Sir Henry Pottinger, in returning thanks, took occasion to say, that the expedition up to Nankin was the most extraordinary event in the history of any country in the world. It surmounted physical difficulties which the Chinese themselves believed utterly impossible. “When the Bogue forts had been silenced at the mouth of the river by the gallantry of our troops, the Governor of Nankin, I know for a fact, wrote to the emperor, saying he might feel quite easy, for the expedition could never reach him. With respect to matters of trade, I believe the treaty includes every thing desirable for England and for China. I am now speaking impartially, Having reflected seriously on it since I returned to England, I really see no point in which any amendment of importance can be made. There are some points no doubt susceptible of amendment, but on all the leading important points it requires no alteration. It is one great advantage, that it is likely to benefit England and China in the same degree. The interests of both countries are, in fact, similarly affected. А very erroneous impression went abroad, through, I believe, some papers at Canton, that there had been some mistake committed in the treaty. That is quite incorrect. It arose from the necessity of my making public an abstract

of the treaty, while the Chinese published the whole, and a translation was made with many important omissions. Having been asked seriously whether there was any ground for the allegation that mistakes had been committed, I am happy to say that there is no cause whatever for the alarm. I feel it right, on this most public occasion, to say that I look upon Hong-Kong still as the best position for British enterprise. Unfortunately, it has been unhealthy; but there is nothing in its appearance or situation that should render it so, and those who would substitute Chusan for it are, in my humble opinion, in error. Chusan is an island containing 60,000 inhabitants, and is situated in the midst of an archipelago, containing at least 1,000,000 inhabitants, which it would at all times be difficult to prevent coming into jealous and angry discussions with this country, whilst our own colony is sufficient for all commercial purposes."

The Earl of Aberdeen, in responding to the toast,“ the health of her Majesty's Ministers," availed himself of the opportunity publicly to declare the opinions he entertained of the abilities, the character, and the conduct of the distin. guished person whom they had that day met to honour.

“ It has been my duty," said the earl, "frequently to express those sentiments to himself, as it has also been my more pleasing and more important duty repeatedly to convey to him the gracious approbation of his sovereign. I may venture on this occasion to congratulate a noble friend of mine who preceded me in the office I now have the honour to hold, as being the means of obtaining for this country the eminent services of Sir Henry Pottinger as Plenipotentiary in China. I have for three years been in constant correspondence with Sir Henry, and it is no more than truth to declare that I think no mail ever arrived from China without bringing to me fresh reasons to be deeply sensible of his merits, and his just claims to the gratitude of his country. You may readily imagine that, in a country like China, so distant, so different in almost every respect from those of which we have any knowledge, with every desire on the part of the Government at home to assume responsibility, to give every kind of assistance, to provide by instructions for all contingencies, yet very much, under these circumstances, must always depend upon the judgment and discretion of the person who, on the spot, is to administer the instructions he may receive. I believe that there never was a man in whom the Government and the country might more safely repose confidence in such a situation than Sir Henry Pottinger. And permit me to say that, when difficulties arose, as difficulties numerous and weighty did arise, unforeseen and unexpected, by his ability, by bis firmness, his perseverance and energy, he was enabled to meet and overcome them all. I will only repeat the great gratification I feel in the opportunity of paying my humble tribute to his transcendant abilities."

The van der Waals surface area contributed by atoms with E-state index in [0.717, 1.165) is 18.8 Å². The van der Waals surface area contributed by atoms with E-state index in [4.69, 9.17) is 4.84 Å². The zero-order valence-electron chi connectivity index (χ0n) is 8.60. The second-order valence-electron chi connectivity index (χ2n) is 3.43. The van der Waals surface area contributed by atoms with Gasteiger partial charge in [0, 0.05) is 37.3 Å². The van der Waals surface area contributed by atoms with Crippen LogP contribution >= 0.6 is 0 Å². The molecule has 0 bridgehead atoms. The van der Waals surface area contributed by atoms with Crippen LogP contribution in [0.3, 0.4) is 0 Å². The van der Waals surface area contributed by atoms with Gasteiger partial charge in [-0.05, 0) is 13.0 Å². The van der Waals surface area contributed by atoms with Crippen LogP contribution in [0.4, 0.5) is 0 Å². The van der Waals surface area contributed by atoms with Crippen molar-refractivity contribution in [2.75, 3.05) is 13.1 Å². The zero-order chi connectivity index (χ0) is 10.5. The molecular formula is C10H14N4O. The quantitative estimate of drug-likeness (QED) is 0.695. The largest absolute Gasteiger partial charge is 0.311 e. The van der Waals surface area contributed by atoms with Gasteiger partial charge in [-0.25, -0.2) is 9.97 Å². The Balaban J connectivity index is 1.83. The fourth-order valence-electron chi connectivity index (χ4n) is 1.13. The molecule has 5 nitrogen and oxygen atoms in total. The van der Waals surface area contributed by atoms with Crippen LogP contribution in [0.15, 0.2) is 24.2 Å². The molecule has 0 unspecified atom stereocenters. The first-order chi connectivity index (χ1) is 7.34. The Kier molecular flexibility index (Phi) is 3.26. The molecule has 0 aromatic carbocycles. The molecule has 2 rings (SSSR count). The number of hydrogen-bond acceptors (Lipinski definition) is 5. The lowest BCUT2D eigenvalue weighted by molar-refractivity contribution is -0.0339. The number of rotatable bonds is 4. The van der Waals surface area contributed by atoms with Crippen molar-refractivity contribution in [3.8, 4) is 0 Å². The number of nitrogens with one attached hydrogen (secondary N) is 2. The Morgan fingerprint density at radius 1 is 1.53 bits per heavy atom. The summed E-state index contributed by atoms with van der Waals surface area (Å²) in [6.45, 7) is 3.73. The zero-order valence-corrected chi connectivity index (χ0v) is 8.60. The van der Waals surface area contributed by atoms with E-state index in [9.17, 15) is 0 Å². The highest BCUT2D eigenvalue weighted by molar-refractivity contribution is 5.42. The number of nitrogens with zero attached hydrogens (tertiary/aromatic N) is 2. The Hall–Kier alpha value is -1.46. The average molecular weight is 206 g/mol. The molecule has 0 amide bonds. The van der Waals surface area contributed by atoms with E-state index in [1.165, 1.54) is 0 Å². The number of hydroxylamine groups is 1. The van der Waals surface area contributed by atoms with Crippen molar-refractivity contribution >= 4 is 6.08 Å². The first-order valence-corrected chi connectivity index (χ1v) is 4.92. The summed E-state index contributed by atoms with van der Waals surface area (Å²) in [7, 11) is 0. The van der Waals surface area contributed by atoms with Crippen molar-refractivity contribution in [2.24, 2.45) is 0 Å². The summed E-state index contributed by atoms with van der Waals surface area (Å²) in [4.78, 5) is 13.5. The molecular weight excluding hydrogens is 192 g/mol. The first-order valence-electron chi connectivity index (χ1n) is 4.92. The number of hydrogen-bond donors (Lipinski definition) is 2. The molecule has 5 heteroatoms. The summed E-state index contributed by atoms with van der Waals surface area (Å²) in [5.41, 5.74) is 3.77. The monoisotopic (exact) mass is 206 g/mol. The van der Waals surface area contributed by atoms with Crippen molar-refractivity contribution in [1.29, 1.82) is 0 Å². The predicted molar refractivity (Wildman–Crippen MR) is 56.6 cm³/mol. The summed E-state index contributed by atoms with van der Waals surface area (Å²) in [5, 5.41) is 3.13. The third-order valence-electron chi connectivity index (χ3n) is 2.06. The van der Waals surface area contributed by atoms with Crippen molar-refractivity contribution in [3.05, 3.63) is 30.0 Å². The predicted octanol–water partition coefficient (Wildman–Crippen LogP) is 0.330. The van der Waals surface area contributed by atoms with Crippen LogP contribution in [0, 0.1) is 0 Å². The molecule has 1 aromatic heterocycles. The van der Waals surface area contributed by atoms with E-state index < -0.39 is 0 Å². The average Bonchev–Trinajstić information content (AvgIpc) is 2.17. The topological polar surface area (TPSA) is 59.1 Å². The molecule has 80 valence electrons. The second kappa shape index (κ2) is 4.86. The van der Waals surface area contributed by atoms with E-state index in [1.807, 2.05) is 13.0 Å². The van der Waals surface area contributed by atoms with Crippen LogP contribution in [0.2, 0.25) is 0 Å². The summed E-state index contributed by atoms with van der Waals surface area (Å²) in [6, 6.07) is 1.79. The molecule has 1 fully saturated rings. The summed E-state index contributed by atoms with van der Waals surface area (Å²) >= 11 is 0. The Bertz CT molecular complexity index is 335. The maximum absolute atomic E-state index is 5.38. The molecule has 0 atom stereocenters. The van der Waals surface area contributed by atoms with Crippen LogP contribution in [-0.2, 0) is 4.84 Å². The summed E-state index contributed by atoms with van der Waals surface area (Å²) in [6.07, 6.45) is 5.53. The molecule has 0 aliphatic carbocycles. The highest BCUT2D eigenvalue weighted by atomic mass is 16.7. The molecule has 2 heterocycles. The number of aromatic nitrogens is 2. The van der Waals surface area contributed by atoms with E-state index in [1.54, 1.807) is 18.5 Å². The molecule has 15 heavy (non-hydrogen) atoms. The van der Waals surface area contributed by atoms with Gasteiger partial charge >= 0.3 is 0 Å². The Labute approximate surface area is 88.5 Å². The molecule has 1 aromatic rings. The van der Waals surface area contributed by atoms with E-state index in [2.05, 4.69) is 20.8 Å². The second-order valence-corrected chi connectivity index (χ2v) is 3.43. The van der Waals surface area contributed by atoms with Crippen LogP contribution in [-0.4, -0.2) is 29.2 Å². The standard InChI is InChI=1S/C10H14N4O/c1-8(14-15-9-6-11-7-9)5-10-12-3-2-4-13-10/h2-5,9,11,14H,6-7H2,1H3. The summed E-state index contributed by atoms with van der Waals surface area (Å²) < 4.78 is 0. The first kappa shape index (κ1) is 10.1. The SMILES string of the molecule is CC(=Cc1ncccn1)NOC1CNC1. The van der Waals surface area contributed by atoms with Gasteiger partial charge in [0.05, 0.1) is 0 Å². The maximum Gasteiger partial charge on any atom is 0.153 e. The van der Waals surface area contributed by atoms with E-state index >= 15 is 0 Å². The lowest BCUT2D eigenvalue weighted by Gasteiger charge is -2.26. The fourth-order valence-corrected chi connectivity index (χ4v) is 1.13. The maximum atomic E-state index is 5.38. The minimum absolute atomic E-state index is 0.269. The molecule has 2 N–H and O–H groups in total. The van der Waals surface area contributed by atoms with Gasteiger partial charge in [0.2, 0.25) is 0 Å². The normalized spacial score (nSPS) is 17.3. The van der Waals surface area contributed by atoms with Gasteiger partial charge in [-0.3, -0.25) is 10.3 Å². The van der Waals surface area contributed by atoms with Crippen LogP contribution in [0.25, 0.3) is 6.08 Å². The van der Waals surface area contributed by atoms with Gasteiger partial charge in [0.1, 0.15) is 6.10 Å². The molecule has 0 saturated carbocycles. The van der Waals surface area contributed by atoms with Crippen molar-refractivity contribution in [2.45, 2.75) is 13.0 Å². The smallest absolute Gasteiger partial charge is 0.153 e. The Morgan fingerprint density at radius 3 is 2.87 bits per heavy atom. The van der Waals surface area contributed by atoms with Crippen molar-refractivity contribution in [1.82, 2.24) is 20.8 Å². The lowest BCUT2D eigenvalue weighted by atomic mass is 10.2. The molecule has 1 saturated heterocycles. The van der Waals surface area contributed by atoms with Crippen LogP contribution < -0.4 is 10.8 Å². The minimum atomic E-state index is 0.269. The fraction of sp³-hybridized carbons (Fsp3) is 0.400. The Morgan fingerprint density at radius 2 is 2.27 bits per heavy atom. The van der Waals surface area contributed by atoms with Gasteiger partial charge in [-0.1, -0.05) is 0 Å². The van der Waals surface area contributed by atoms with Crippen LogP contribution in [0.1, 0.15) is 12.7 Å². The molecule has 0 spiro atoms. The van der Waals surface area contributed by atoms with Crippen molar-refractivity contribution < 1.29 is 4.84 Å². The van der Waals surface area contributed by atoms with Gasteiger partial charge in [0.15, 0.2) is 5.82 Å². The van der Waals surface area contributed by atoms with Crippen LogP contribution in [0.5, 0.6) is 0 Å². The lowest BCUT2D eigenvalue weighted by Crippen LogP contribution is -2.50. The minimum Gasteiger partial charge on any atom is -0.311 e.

Lord Palmerston, on his health being drunk, said :—" My noble friend has congratulated me and my late colleagues upon having been so fortunate as to choose so able a public servant. It was, indeed, a piece of good fortune for us as well as for the country. But I am bound to say, that that choice arose from no private partialities. Sir Henry Pottinger was pointed out to us solely and alone by the distinguished services which in a former part of his career he had rendered to his country. Though it was my duty, from the office I held, to propose the individual who was to go out as Plenipotentiary, I had not at that time the pleasure and advantage even of personal acquaintance with Sir H. Pottinger. He was selected solely from the high character which he then bore, and which subsequent events have not only amply sustained, but raised still higher, in the estimation of his sovereign and the country at large. We have